Are you an artist yourself? What's your day job?
I'm a data engineer for a company in Waterloo called Sortable. I write and I play music, but I don't consider myself an artist.
Do you have any tapes of your own floating around?
Yeah, there is a tape of my band, Jazz. It was reviewed on Weird Canada, not surprisingly. It features my dad on the cover. It's not terribly interesting music.
What's been your favorite live Weird Canada moment so far?
In Alberta, we did a festival called Wyrd Fest. It was a traveling festival with fourteen traveling bands between Edmonton, Calgary, and Vancouver. At one of the Calgary shows, Dirty Beaches and Tonstartssbandht did a spontaneous duo set.
At some point I was putting out a fire in another room - not a real fire, something happened - and then I came back and the guitarist from Tonstartssbandht and Alex from Dirty Beaches were both crowd-surfing and soloing, and there were 250 people there. Two bands from across Canada in two different creative areas coming together spontaneously with so many people excited about it - that was a really rewarding moment.
What's been the best thing about booking DIY shows in Toronto, and what would you like to see change?
The best thing is that people in Toronto are really exited about new music. When people come to shows, they're really open to things and there's not a huge barrier, I find. So that's really great and really different from Edmonton, where people didn't want to have fun and they didn't want to like anything. People like stuff in Toronto, and that's okay.
What's been difficult is there are a lot of shows going on and a lot of inefficiencies. What I'd like to see is Toronto promoters come together and help each other. We're always going to be competing for audiences, but that doesn't mean we have to compete with each other in terms of sharing resources, communicating, and making sure we're not double booking shows.
Tad and myself for example, we do a lot of shows. Before I do a show, I'll reach out to him and say "are you doing a show this night, is there a chance that we can collaborate, do you have a band that's looking for a show on this date."
Also more venues, especially all-ages venues - that's really missing from Toronto.
You sat in on the Polaris Music Prize panel this year, right? How did that come to be, and tell us a bit about what that's like.
This is my second year. When Weird Canada won the CBC Radio 3 contest for best indie music website, by vote, that opened up a lot of doors, including Polaris.
It's an interesting, difficult, rewarding, and sometimes discouraging peek into aggregation of opinions across the Canadian media landscape. You're part of a message board and email discussion, and you hear people talk about records, and you can see the opinions and ideas percolate through them.
I've suggested bands like Grimes and Dirty Beaches and other bands before they percolated into the upper echelons of the Canadian media, and there's no discussion - but when they get a review in any major publication, then all of a sudden there's a great huge narrative that's spawned by everyone. Actually, I've never learned so much about people's reliance on external validation, and how a lot of writers are really scared to get behind something that hasn't been vetted by some other community.
At the same time, I've really grown to appreciate the Polaris Prize. When I first joined I was really critical of it, but I actually think it does an amazing job of bringing Canadian music and bringing questions of the role of Canadian new media, emerging new music, major and minor labels, to the forefront. I've grown to really value its presence, even if I disagree with a lot of the outcomes. I've also learned to separate the decisions of the jury, from the Polaris Prize as an entity.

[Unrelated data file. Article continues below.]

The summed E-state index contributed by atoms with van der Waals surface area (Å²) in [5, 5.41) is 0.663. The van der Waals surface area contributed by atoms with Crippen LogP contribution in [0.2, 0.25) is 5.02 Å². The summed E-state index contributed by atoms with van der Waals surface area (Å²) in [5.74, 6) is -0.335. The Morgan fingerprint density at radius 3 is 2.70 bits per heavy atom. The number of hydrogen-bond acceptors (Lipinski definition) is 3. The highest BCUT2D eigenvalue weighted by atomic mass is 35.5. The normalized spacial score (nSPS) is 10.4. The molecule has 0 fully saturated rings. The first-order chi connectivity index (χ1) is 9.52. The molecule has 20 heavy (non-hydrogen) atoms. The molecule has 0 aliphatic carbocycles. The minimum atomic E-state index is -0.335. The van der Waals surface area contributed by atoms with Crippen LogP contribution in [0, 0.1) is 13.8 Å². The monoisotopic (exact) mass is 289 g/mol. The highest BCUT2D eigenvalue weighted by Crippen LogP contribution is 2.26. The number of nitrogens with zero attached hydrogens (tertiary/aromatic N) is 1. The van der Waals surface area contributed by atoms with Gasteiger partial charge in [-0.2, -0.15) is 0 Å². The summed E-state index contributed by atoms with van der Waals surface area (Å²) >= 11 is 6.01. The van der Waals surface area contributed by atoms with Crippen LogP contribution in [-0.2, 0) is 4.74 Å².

Weird Canada is a blog, event coordinator, and now you have a sort of venue. What does the future of Weird Canada hold?
Two major things we'd like to improve is Weird Canada's "human factor" and creating more resource-focused content: become more of a resource for emerging music and artists, while ensuring everyone we touch impacts them in a positive way. Another thing is broadening our penetration, for lack of a better word, into streams of media.
Right now our content is all curated - what you see on the website is a selection of what the writers are enthusiastic about. There are a lot of bands who don't get reviewed for whatever subjective reasons, but that doesn't mean that we can't have an article that details where and how to release a cassette in Canada, or how to get your vinyl manufactured in Canada, or building databases of venues and people you can contact for shows, putting bands in touch with other bands - those kinds of things. Things that are less subjective and more geared towards helping people.
I started this thing just writing about music that I'm interested in, and what it's become - not by my choice - is one place where people come together and try to solve their problems. It's become the center point of the community.
Like how Toronto used to have Stillepost.
Yeah, having something like that on a national level.
One of the big goals is to reorganize ourselves internally so we can register as a non-profit, hopefully a charity, to increase our ability to take in and nurture volunteers and new writers.
We have a lot of side projects related to Toronto: I have some ideas for an iPhone app to help bands handle merch at their shows. Lots of little things on the go.
What's the best way for artists and fans to reach you?
The best way is to email email@example.com because that goes right to my personal email inbox, and the worst way is to reach me on Facebook. Just knock on my door and you'll get a response for sure.
RAPID FIRE QUESTIONS
Favourite Brunch Spot?: My kitchen.
Favourite gone-but-not-forgotten Toronto band or artist: Moe Berg
Favourite venue: Halo Halo (long live the village!)
Favourite record store?: Aaron Keele
Polaris Pick?: Probably Grimes.
You can get your Weird Canada on this Saturday August 25th, 2012 at Polyhaus with The Pink Noise, Actual Water, and Wolfcow. Then check out Infinite Library (664 Queen Street West) on Sunday September 30th, 2012 as the first "Weird The Gathering - Weird Canada's Monthly Gathering of Inquisitive Ears" kicks off at 3pm.